Bakuman Volume 10
Even though they have a relatively successful series under their belt, due to various complications in previous volumes, the boy creators are once again struggling to develop a manga story that will be picked up by Shonen Jump. In a way, this is a reset, bringing Bakuman back to its core premise, but it takes on new depth and flavor, given how much they (and the reader with them) have struggled through so far.
This time around, they’re returning to the dark and unusual one-shot premise they first had published. Developing this concept into a series should provide new insight into the Japanese manga market, since they’re choosing to be anti-mainstream. The editors’ guidance (plural because their original contact is back to working with them behind-the-scenes) will likely reflect different advice, since they’re no longer attempting a standard fighting or gag manga. Their story manga has a fascinating concept; I’d like to read it, which I couldn’t say about any of the other series the characters have created so far.
Typical of this series, though, there are sudden reversals and course changes, just to keep everyone challenged. Ultimately, the lesson is that all of your previous experiences make your next work better. Doing what you want isn’t the key to success, but it’s an important factor. You still have to consider what other people want to read, though.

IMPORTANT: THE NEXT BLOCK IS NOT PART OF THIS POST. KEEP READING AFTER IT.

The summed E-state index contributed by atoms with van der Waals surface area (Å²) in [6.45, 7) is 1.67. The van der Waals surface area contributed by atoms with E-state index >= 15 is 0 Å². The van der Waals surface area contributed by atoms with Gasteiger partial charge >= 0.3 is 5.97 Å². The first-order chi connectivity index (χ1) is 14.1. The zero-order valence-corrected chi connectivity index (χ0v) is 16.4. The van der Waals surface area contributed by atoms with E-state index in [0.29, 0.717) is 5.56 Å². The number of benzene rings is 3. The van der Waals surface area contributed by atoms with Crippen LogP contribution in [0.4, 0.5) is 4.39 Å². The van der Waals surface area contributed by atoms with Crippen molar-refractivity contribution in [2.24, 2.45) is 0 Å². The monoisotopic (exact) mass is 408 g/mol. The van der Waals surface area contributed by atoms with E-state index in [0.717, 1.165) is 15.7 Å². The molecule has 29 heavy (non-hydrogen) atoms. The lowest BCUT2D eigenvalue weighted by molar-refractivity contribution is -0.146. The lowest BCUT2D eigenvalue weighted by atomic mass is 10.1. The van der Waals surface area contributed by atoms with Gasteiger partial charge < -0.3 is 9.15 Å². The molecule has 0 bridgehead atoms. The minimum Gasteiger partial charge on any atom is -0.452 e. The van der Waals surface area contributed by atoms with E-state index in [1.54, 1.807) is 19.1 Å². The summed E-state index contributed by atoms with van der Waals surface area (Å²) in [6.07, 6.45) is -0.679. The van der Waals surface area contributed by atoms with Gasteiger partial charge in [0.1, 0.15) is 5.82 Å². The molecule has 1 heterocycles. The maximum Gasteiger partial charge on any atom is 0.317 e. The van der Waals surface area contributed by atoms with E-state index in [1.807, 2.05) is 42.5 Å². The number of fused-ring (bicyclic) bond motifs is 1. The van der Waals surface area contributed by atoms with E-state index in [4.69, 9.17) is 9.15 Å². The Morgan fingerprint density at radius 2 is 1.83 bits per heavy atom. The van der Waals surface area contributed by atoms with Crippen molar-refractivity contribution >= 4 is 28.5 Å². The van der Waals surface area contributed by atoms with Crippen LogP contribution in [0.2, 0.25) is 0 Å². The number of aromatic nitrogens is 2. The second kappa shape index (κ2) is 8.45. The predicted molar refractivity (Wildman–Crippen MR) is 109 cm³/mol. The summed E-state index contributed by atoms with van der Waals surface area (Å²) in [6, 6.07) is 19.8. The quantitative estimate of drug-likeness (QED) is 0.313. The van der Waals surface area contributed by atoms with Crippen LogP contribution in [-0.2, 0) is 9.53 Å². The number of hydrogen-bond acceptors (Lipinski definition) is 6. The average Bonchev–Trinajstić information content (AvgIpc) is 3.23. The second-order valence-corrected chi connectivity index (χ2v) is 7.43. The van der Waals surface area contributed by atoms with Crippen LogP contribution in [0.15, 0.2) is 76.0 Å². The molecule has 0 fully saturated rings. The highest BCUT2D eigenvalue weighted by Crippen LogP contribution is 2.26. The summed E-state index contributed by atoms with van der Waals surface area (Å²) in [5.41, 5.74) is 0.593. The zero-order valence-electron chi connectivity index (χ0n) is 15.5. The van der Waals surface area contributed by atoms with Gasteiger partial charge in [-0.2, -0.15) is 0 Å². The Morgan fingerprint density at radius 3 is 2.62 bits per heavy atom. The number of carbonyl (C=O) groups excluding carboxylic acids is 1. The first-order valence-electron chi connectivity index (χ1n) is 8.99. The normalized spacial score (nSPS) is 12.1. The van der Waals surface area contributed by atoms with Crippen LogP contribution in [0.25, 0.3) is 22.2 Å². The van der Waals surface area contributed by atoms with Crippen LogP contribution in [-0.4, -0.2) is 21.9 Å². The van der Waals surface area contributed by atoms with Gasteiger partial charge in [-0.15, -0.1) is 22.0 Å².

Bakuman is also a master class in how to make talking scenes visually interesting. Most of the time, this series consists of people conversing about making comics, yet it flows well and remains exciting to read, based on the characters’ expressions and energy.
For another level of emotional melodrama, there’s Iwase, Takagi’s rival, who’s got a crush on her editor. I feel sorry for him having to deal with her, but at the same time, I’m sympathetic to her feelings. It’s tough to want someone who won’t even consider you seriously. As with the other characters, she uses disappointments in her personal life to fuel her creative accomplishments.